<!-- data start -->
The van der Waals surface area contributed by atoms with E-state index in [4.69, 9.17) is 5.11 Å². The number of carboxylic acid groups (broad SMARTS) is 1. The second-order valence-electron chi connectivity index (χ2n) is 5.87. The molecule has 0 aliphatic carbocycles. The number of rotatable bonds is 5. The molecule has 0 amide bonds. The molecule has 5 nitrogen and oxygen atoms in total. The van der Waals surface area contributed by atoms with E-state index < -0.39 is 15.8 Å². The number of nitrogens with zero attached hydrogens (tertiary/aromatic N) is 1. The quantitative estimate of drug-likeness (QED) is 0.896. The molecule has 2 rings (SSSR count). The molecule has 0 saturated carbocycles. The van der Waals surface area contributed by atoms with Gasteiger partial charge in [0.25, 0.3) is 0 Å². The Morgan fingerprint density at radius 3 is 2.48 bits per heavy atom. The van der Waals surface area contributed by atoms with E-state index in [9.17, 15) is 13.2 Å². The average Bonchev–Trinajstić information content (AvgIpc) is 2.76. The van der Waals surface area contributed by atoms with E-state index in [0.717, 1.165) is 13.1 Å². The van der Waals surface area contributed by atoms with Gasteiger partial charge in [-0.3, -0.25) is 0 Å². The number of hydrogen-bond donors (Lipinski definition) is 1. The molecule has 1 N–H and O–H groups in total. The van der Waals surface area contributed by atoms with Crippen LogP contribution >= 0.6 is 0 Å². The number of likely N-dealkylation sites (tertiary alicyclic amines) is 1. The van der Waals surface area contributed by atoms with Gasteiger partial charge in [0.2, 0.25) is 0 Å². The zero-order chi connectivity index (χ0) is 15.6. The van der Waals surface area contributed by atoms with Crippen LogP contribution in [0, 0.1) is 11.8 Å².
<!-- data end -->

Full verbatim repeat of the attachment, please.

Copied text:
The van der Waals surface area contributed by atoms with E-state index in [4.69, 9.17) is 5.11 Å². The number of carboxylic acid groups (broad SMARTS) is 1. The second-order valence-electron chi connectivity index (χ2n) is 5.87. The molecule has 0 aliphatic carbocycles. The number of rotatable bonds is 5. The molecule has 0 amide bonds. The molecule has 5 nitrogen and oxygen atoms in total. The van der Waals surface area contributed by atoms with E-state index < -0.39 is 15.8 Å². The number of nitrogens with zero attached hydrogens (tertiary/aromatic N) is 1. The quantitative estimate of drug-likeness (QED) is 0.896. The molecule has 2 rings (SSSR count). The molecule has 0 saturated carbocycles. The van der Waals surface area contributed by atoms with Gasteiger partial charge in [0.25, 0.3) is 0 Å². The Morgan fingerprint density at radius 3 is 2.48 bits per heavy atom. The van der Waals surface area contributed by atoms with E-state index in [9.17, 15) is 13.2 Å². The average Bonchev–Trinajstić information content (AvgIpc) is 2.76. The van der Waals surface area contributed by atoms with E-state index in [0.717, 1.165) is 13.1 Å². The van der Waals surface area contributed by atoms with Gasteiger partial charge in [-0.3, -0.25) is 0 Å². The number of hydrogen-bond donors (Lipinski definition) is 1. The molecule has 1 N–H and O–H groups in total. The van der Waals surface area contributed by atoms with Crippen LogP contribution >= 0.6 is 0 Å². The number of likely N-dealkylation sites (tertiary alicyclic amines) is 1. The van der Waals surface area contributed by atoms with Gasteiger partial charge in [0.2, 0.25) is 0 Å². The zero-order chi connectivity index (χ0) is 15.6. The van der Waals surface area contributed by atoms with Crippen LogP contribution in [0, 0.1) is 11.8 Å².